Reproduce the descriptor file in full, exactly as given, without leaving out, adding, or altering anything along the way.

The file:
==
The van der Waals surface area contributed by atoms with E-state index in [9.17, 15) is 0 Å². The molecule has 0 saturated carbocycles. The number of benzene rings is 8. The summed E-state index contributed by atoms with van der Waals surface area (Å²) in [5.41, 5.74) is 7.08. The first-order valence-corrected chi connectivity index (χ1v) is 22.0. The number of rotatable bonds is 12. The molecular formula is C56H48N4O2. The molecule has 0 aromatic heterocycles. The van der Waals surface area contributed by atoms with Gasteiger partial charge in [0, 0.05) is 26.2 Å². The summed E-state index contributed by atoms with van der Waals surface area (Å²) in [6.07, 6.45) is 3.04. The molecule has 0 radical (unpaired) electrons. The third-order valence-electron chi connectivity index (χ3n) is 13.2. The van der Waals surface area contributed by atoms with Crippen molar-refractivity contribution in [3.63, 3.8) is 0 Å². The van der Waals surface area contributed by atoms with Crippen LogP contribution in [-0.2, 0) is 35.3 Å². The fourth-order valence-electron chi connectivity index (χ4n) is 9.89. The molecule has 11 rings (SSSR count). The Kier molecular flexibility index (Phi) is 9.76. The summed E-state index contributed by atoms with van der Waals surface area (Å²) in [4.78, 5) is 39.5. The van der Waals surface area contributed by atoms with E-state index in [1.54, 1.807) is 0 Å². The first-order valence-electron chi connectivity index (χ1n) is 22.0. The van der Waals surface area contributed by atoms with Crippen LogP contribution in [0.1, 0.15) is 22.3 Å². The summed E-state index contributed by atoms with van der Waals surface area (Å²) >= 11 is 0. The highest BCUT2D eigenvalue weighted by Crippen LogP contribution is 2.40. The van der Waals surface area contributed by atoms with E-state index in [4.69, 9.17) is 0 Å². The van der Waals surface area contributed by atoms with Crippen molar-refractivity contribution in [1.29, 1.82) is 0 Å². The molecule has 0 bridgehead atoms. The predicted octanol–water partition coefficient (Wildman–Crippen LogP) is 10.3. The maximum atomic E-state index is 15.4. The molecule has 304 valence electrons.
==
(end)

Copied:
The van der Waals surface area contributed by atoms with E-state index in [9.17, 15) is 0 Å². The molecule has 0 saturated carbocycles. The number of benzene rings is 8. The summed E-state index contributed by atoms with van der Waals surface area (Å²) in [5.41, 5.74) is 7.08. The first-order valence-corrected chi connectivity index (χ1v) is 22.0. The number of rotatable bonds is 12. The molecular formula is C56H48N4O2. The molecule has 0 aromatic heterocycles. The van der Waals surface area contributed by atoms with Gasteiger partial charge in [0, 0.05) is 26.2 Å². The summed E-state index contributed by atoms with van der Waals surface area (Å²) in [6.07, 6.45) is 3.04. The molecule has 0 radical (unpaired) electrons. The third-order valence-electron chi connectivity index (χ3n) is 13.2. The van der Waals surface area contributed by atoms with Crippen molar-refractivity contribution in [3.63, 3.8) is 0 Å². The van der Waals surface area contributed by atoms with Crippen LogP contribution in [-0.2, 0) is 35.3 Å². The fourth-order valence-electron chi connectivity index (χ4n) is 9.89. The molecule has 11 rings (SSSR count). The Kier molecular flexibility index (Phi) is 9.76. The summed E-state index contributed by atoms with van der Waals surface area (Å²) in [4.78, 5) is 39.5. The van der Waals surface area contributed by atoms with E-state index in [1.54, 1.807) is 0 Å². The first-order valence-electron chi connectivity index (χ1n) is 22.0. The van der Waals surface area contributed by atoms with Crippen LogP contribution in [0.1, 0.15) is 22.3 Å². The summed E-state index contributed by atoms with van der Waals surface area (Å²) >= 11 is 0. The highest BCUT2D eigenvalue weighted by Crippen LogP contribution is 2.40. The van der Waals surface area contributed by atoms with E-state index in [4.69, 9.17) is 0 Å². The van der Waals surface area contributed by atoms with Crippen molar-refractivity contribution in [1.29, 1.82) is 0 Å². The molecule has 0 bridgehead atoms. The predicted octanol–water partition coefficient (Wildman–Crippen LogP) is 10.3. The maximum atomic E-state index is 15.4. The molecule has 304 valence electrons.